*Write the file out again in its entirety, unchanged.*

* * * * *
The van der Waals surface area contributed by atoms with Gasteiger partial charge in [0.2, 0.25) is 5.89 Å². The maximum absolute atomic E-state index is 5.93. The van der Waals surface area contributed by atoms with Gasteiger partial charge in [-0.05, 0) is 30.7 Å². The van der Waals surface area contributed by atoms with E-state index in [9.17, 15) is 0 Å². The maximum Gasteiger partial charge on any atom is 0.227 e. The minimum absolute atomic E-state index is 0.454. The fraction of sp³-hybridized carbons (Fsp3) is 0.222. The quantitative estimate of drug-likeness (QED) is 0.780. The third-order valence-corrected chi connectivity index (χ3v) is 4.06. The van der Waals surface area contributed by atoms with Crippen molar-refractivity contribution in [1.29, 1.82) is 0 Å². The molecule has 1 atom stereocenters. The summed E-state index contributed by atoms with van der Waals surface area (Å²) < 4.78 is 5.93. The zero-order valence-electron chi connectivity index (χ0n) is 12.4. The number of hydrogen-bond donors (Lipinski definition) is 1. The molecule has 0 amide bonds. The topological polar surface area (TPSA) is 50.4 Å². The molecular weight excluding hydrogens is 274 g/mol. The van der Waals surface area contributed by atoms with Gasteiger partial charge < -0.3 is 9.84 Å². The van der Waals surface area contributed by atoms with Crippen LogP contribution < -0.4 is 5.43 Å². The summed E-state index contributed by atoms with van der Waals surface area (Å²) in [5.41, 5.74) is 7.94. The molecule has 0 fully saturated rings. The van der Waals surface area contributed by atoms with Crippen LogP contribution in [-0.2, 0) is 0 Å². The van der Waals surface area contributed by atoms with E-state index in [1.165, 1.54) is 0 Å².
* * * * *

The van der Waals surface area contributed by atoms with Gasteiger partial charge in [0.2, 0.25) is 5.89 Å². The maximum absolute atomic E-state index is 5.93. The van der Waals surface area contributed by atoms with Gasteiger partial charge in [-0.05, 0) is 30.7 Å². The van der Waals surface area contributed by atoms with E-state index in [9.17, 15) is 0 Å². The maximum Gasteiger partial charge on any atom is 0.227 e. The minimum absolute atomic E-state index is 0.454. The fraction of sp³-hybridized carbons (Fsp3) is 0.222. The quantitative estimate of drug-likeness (QED) is 0.780. The third-order valence-corrected chi connectivity index (χ3v) is 4.06. The van der Waals surface area contributed by atoms with Crippen molar-refractivity contribution in [1.29, 1.82) is 0 Å². The molecule has 1 atom stereocenters. The summed E-state index contributed by atoms with van der Waals surface area (Å²) < 4.78 is 5.93. The zero-order valence-electron chi connectivity index (χ0n) is 12.4. The number of hydrogen-bond donors (Lipinski definition) is 1. The molecule has 0 amide bonds. The topological polar surface area (TPSA) is 50.4 Å². The molecular weight excluding hydrogens is 274 g/mol. The van der Waals surface area contributed by atoms with Gasteiger partial charge < -0.3 is 9.84 Å². The van der Waals surface area contributed by atoms with Crippen LogP contribution < -0.4 is 5.43 Å². The summed E-state index contributed by atoms with van der Waals surface area (Å²) in [5.41, 5.74) is 7.94. The molecule has 0 fully saturated rings. The van der Waals surface area contributed by atoms with Crippen LogP contribution in [-0.2, 0) is 0 Å². The van der Waals surface area contributed by atoms with E-state index in [1.165, 1.54) is 0 Å².